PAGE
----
COVID-19, School Closures, and AT: What Do We Do?
The Richard West Asssistive Technology Advocacy Center (ATAC), Trenton, NJ. Mike Marotta, Director, has been has been working with colleagues to come up with and disseminate helpful ideas on assistive technology during school closures. Mike is hosting “AT Town Halls.” Knowledgeable professionals are encouraged to participate! The first such event was on Monday, March 16, 12:00 to 1:00 p.m. In case you missed it, he archived the collaborative conversation on the ATAC YouTube channel. To help out, we have summarize it here.
“During these uncertain times, many schools are moving to remote instruction. What does that mean for students with disabilities? How do we ensure that remote instruction is accessible to all students? How can we continue to meet the needs of students who require assistive technology? What do we do about providing related services (OT, PT, SLP) to these students? This is an ever evolving situation and we certainly don’t have all the answers but let’s come together and brainstorm effective solutions.”
ATAC has planned another four AT Town Halls; dates and links to register are as follows:
- Monday, March 23, 2020, 12:00–1:00 p.m. Eastern Time
- Monday, March 30, 2020, 12:00–1:00 p.m. Eastern Time
- Monday, April 6, 2020, 12:00–1:00 p.m. Eastern Time
- Monday, April 13, 2020 12:00–1:00 p.m. Eastern Time
Mike Marotta, Director, The Richard West Assistive Technology Advocacy Center, NJ
Chris Bugaj, Assistive Technology Specialist, Loudoun County (VA) Public Schools
Kelli Suding, AT Specialist, PATINS
Jennifer Edge-Savage, AT Consultant, Saltillo, Professor
Karen Janowski, AT Consultant, EdTech Solutions
Luis Perez, Technical Assistance Specialist, CAST
Meanwhile, check out (and add to!) the crowd-sourced Google Document with ideas or strategies and questions regarding supporting students with disabilities in these challenging times.
Now, here’s the summary!
According to the Office of Special Education Programs (OSEP), which is part of the U.S. Department of Education, a school that provides educational services to students during a school closure must “ensure that students with disabilities also have equal access to the same opportunities.” The panel agrees that when a school sends home a packet or assigns material via Google Classroom, they are providing educational services.” However, they register concern about the varying levels of technological knowledge among educators and, even more important, digital equity (even access to the internet). So, what steps can we take to ensure remote instruction is accessible to all students? Do the students have the personal support at home to manage the technology? (Even if parents or guardians are at home, they may both have to work.)
Some children will be bringing home paper packets. But for many students with dyslexia or who are blind or visually impaired, paper does not work. How can we make those packets accessible to these students? For those students who have an assistant at school to help them access this content, neither they nor their parents will be able to get this system to work at home. The panel called on assistive technology professionals in schools and the community to make themselves available to help such students navigate their technology remotely.
If a child is going to watch YouTube videos, this is best done with a parent or guardian. That person should pause the video to engage the child to talk about what is happening. Furthermore, captioning that is turned on exposes the child to text.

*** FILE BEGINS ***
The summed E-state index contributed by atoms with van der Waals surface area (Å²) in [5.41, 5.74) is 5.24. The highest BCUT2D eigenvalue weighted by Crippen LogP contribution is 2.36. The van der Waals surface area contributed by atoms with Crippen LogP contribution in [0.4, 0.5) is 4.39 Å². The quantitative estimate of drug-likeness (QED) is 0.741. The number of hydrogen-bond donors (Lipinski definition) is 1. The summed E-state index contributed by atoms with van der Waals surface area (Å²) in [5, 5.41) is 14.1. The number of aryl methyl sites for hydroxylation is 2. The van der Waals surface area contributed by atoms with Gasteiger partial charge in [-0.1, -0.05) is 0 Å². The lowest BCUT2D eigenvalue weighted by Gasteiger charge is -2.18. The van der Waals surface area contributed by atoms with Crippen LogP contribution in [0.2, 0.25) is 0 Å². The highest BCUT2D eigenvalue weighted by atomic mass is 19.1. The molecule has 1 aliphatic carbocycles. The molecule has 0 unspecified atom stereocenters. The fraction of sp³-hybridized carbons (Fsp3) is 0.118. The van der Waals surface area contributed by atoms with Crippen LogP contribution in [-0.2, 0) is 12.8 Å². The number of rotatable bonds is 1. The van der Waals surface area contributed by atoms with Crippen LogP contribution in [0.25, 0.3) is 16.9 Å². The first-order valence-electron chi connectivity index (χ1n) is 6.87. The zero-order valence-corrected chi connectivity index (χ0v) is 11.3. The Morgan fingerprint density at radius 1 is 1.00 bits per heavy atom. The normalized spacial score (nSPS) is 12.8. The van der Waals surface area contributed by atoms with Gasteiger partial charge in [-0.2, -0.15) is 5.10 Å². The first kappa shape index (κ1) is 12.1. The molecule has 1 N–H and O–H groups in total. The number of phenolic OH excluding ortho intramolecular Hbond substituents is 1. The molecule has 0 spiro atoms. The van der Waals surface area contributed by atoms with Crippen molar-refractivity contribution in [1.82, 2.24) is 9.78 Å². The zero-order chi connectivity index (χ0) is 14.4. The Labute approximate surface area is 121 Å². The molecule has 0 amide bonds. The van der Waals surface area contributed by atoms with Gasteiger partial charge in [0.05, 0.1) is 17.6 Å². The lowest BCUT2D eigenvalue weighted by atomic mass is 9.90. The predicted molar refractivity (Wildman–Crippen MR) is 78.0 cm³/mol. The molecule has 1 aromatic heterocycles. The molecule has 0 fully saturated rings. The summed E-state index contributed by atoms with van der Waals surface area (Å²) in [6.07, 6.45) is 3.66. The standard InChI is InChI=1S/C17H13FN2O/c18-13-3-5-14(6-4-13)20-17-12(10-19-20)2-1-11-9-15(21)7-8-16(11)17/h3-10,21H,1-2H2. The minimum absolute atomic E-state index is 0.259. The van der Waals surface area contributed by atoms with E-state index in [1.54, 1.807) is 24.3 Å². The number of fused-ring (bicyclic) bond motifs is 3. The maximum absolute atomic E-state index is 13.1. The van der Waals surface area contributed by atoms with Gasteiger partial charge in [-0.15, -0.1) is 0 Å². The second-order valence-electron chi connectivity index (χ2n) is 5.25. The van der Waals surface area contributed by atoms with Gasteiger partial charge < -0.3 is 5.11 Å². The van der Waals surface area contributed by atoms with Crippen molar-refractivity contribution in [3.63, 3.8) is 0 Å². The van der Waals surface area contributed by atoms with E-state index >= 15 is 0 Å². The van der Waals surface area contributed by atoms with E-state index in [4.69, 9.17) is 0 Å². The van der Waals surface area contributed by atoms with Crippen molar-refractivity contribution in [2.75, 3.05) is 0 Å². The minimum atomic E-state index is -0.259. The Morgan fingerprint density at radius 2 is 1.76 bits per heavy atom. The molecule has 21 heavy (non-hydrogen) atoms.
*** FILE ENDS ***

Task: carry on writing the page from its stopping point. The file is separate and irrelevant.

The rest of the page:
Mike and a viewer remind that reading works aloud and posting them for the general public are a copyright infringement. Making a recording of a book is permissible only if it is made solely for a particular student and only they have access to it.
The U.S. DOE Office of Civil Rights (OCR) just released a short webinar on online education and website accessibility.
Many well-meaning people are trying to do their part by sharing links to websites and tools that can help students at home. However, there is a basic test to ensure we are not passing along tools that are not accessible. The first is the “no-mouse challenge.” Flip over the mouse and tab through to see if you know where you are. “If you cannot tell where you are, then AT probably will not be able to tell where it is, either,” says Luis Perez, Technical Assistance Specialist, CAST. PDF does not work well on mobile devices, he adds.
Chris Bugaj, Assistive Technology Specialist, Loudoun County (VA) Public Schools, mentions Grackle Docs. This is a G-Suite add-on that checks the accessibility of files created in Google Classroom and then instructs, step by step, what to fix.
According to the AT3 Center blog, if a worksheet was created as a digital file, it should be provided it as a digital file, too. “Assistive technology can access digital files more readily, and often with built-in features of computers and mobile devices,” says Eliza Anderson, editor of the organization’s blog.
Mike Marotta reminds us that all devices have some form of accessibility features; they are free and should not be overlooked.
Access to Assistive Technology
Although most child are able to take their AAC device home, what happens if it breaks down? Chris Bugaj recommends always having a low-tech or light-tech alternative on hand as a back-up. Also at issue are those children and families who do not have access to the internet.
Supporting Other Educators
To keep this topic on a positive note, “We’re not focusing on what’s happening and the resolutions…. We have packets. How can we transform that into a way that’s accessible and opening those conversations.” Says Kelly. “We have to figure out ways to go forward. We cannot just be stuck on the things that have not happened.” The challenge she and proposes is to find ways in which we can we make AT for students better and make it a learning opportunity.
Here is the archive of the first video: